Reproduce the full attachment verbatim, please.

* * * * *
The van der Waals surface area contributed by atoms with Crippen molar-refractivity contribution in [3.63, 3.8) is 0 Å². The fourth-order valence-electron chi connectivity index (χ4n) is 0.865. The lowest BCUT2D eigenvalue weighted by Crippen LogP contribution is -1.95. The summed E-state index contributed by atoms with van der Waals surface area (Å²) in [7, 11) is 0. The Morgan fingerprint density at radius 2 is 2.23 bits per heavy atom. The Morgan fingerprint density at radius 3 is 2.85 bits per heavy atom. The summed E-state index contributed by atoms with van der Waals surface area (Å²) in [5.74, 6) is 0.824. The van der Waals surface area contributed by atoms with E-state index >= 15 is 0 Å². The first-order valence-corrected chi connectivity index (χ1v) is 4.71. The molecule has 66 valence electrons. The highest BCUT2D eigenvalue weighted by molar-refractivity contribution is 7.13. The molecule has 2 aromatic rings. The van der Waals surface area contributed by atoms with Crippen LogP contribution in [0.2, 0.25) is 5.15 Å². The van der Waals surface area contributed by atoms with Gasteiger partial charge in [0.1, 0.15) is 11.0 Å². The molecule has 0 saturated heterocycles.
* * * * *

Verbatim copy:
The van der Waals surface area contributed by atoms with Crippen molar-refractivity contribution in [3.63, 3.8) is 0 Å². The fourth-order valence-electron chi connectivity index (χ4n) is 0.865. The lowest BCUT2D eigenvalue weighted by Crippen LogP contribution is -1.95. The summed E-state index contributed by atoms with van der Waals surface area (Å²) in [7, 11) is 0. The Morgan fingerprint density at radius 2 is 2.23 bits per heavy atom. The Morgan fingerprint density at radius 3 is 2.85 bits per heavy atom. The summed E-state index contributed by atoms with van der Waals surface area (Å²) in [5.74, 6) is 0.824. The van der Waals surface area contributed by atoms with E-state index >= 15 is 0 Å². The first-order valence-corrected chi connectivity index (χ1v) is 4.71. The molecule has 66 valence electrons. The highest BCUT2D eigenvalue weighted by molar-refractivity contribution is 7.13. The molecule has 2 aromatic rings. The van der Waals surface area contributed by atoms with Crippen LogP contribution in [0.2, 0.25) is 5.15 Å². The van der Waals surface area contributed by atoms with Gasteiger partial charge in [0.1, 0.15) is 11.0 Å². The molecule has 0 saturated heterocycles.